The Court of Appeals of Maryland held that a motion to correct an illegal sentence can only be granted if the error is based on substantive law. Colvin v. State, 450 Md. 718, 728, 150 A.3d 850, 856 (2016). Not polling the jury foreperson after she announced the jury's verdicts was a procedural error, and thus not one of the limited exceptions to correct an illegal sentence under Maryland Rule 4-345(a). Id. at 726-27, 150 A.3d at 855-56. In 1989, Roderick Colvin ("Colvin") was tried before a jury in the Circuit Court for Baltimore City on numerous charges, including murder and attempted murder. After jury deliberations, the foreperson announced the verdicts for the jury on each charge, finding Colvin guilty of all charges except for the first-degree murder charge. At defense counsel's request, the clerk polled each juror but failed to individually poll the foreperson. The clerk then hearkened the verdicts and asked if all jurors agreed, to which all jurors, including the foreperson, responded in the affirmative.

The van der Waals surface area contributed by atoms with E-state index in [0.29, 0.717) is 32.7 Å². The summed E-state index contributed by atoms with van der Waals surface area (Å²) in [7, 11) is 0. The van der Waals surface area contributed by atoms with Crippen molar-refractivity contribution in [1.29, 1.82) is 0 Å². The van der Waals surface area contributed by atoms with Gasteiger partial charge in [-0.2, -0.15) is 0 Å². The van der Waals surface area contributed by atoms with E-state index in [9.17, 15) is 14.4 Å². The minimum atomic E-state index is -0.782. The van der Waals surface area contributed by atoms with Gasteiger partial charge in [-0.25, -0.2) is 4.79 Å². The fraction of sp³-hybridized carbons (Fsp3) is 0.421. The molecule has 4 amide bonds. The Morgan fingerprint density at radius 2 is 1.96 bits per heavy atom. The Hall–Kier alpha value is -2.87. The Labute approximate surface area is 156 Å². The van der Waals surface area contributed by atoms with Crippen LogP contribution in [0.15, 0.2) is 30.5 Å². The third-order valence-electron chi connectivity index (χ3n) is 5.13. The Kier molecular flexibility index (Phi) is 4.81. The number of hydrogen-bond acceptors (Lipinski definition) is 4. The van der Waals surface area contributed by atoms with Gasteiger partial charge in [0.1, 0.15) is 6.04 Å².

DiNuccio, Kayla M.
"Recent Development: Colvin v. State: Not Polling the Jury Foreperson Individually After Announcing the Jury's Verdict is a Procedural Error, Which Does Not Rise to the Level of a Cognizable Claim Under Maryland Rule 4-345(a),"
University of Baltimore Law Forum: Vol. 47:
2, Article 6.
Available at: https://scholarworks.law.ubalt.edu/lf/vol47/iss2/6